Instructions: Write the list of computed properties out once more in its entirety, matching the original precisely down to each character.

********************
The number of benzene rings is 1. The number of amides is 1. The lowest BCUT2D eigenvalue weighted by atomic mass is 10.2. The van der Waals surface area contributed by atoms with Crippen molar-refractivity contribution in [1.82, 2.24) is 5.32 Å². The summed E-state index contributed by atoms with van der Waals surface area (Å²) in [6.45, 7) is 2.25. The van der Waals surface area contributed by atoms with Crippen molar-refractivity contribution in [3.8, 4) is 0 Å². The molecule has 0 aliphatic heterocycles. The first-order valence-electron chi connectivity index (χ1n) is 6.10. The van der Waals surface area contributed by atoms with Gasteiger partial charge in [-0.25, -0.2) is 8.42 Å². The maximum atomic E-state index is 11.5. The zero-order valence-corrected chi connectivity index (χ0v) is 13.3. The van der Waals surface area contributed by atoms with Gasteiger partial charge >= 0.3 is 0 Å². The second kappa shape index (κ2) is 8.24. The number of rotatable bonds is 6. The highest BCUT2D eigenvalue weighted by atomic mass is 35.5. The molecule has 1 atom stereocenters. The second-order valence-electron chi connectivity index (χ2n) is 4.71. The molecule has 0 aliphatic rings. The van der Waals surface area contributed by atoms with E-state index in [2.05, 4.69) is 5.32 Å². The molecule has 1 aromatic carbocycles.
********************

The number of benzene rings is 1. The number of amides is 1. The lowest BCUT2D eigenvalue weighted by atomic mass is 10.2. The van der Waals surface area contributed by atoms with Crippen molar-refractivity contribution in [1.82, 2.24) is 5.32 Å². The summed E-state index contributed by atoms with van der Waals surface area (Å²) in [6.45, 7) is 2.25. The van der Waals surface area contributed by atoms with Crippen molar-refractivity contribution in [3.8, 4) is 0 Å². The molecule has 0 aliphatic heterocycles. The first-order valence-electron chi connectivity index (χ1n) is 6.10. The van der Waals surface area contributed by atoms with Gasteiger partial charge in [-0.25, -0.2) is 8.42 Å². The maximum atomic E-state index is 11.5. The zero-order valence-corrected chi connectivity index (χ0v) is 13.3. The van der Waals surface area contributed by atoms with Gasteiger partial charge >= 0.3 is 0 Å². The second kappa shape index (κ2) is 8.24. The number of rotatable bonds is 6. The highest BCUT2D eigenvalue weighted by atomic mass is 35.5. The molecule has 1 atom stereocenters. The second-order valence-electron chi connectivity index (χ2n) is 4.71. The molecule has 0 aliphatic rings. The van der Waals surface area contributed by atoms with E-state index in [2.05, 4.69) is 5.32 Å². The molecule has 1 aromatic carbocycles.